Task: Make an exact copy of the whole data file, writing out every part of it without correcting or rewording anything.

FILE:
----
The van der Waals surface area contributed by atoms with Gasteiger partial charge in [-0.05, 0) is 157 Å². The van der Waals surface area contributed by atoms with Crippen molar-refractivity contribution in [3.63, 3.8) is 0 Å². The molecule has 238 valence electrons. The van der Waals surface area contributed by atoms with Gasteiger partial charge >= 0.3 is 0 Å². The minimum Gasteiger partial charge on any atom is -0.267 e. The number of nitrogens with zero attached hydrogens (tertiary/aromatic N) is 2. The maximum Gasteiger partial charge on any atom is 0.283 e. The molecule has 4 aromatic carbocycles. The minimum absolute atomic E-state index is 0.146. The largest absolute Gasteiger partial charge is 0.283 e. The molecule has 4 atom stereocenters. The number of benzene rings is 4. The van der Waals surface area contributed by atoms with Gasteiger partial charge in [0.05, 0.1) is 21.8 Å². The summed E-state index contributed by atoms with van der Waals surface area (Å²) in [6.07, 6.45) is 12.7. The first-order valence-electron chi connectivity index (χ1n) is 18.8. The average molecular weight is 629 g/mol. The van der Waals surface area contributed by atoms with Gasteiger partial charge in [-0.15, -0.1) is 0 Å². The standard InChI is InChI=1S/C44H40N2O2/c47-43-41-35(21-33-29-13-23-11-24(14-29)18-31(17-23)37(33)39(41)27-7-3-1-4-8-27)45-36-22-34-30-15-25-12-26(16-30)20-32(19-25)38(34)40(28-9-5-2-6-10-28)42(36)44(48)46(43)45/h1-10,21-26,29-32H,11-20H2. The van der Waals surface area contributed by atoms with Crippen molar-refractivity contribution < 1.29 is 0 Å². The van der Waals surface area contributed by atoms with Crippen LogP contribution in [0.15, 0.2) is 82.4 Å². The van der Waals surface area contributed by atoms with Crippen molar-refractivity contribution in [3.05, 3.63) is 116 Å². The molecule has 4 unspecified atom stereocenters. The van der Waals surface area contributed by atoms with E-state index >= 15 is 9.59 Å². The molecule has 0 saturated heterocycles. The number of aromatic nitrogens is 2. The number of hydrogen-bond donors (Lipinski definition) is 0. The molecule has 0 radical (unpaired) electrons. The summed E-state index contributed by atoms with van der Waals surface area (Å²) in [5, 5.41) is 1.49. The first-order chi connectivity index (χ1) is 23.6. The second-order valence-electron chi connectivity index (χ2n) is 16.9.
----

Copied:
The van der Waals surface area contributed by atoms with Gasteiger partial charge in [-0.05, 0) is 157 Å². The van der Waals surface area contributed by atoms with Crippen molar-refractivity contribution in [3.63, 3.8) is 0 Å². The molecule has 238 valence electrons. The van der Waals surface area contributed by atoms with Gasteiger partial charge >= 0.3 is 0 Å². The minimum Gasteiger partial charge on any atom is -0.267 e. The number of nitrogens with zero attached hydrogens (tertiary/aromatic N) is 2. The maximum Gasteiger partial charge on any atom is 0.283 e. The molecule has 4 aromatic carbocycles. The minimum absolute atomic E-state index is 0.146. The largest absolute Gasteiger partial charge is 0.283 e. The molecule has 4 atom stereocenters. The number of benzene rings is 4. The van der Waals surface area contributed by atoms with Gasteiger partial charge in [0.05, 0.1) is 21.8 Å². The summed E-state index contributed by atoms with van der Waals surface area (Å²) in [6.07, 6.45) is 12.7. The first-order valence-electron chi connectivity index (χ1n) is 18.8. The average molecular weight is 629 g/mol. The van der Waals surface area contributed by atoms with Gasteiger partial charge in [-0.15, -0.1) is 0 Å². The standard InChI is InChI=1S/C44H40N2O2/c47-43-41-35(21-33-29-13-23-11-24(14-29)18-31(17-23)37(33)39(41)27-7-3-1-4-8-27)45-36-22-34-30-15-25-12-26(16-30)20-32(19-25)38(34)40(28-9-5-2-6-10-28)42(36)44(48)46(43)45/h1-10,21-26,29-32H,11-20H2. The van der Waals surface area contributed by atoms with Crippen molar-refractivity contribution < 1.29 is 0 Å². The van der Waals surface area contributed by atoms with Crippen LogP contribution in [0.15, 0.2) is 82.4 Å². The van der Waals surface area contributed by atoms with Crippen molar-refractivity contribution in [3.05, 3.63) is 116 Å². The molecule has 4 unspecified atom stereocenters. The van der Waals surface area contributed by atoms with E-state index >= 15 is 9.59 Å². The molecule has 0 saturated heterocycles. The number of aromatic nitrogens is 2. The number of hydrogen-bond donors (Lipinski definition) is 0. The molecule has 0 radical (unpaired) electrons. The summed E-state index contributed by atoms with van der Waals surface area (Å²) in [5, 5.41) is 1.49. The first-order chi connectivity index (χ1) is 23.6. The second-order valence-electron chi connectivity index (χ2n) is 16.9.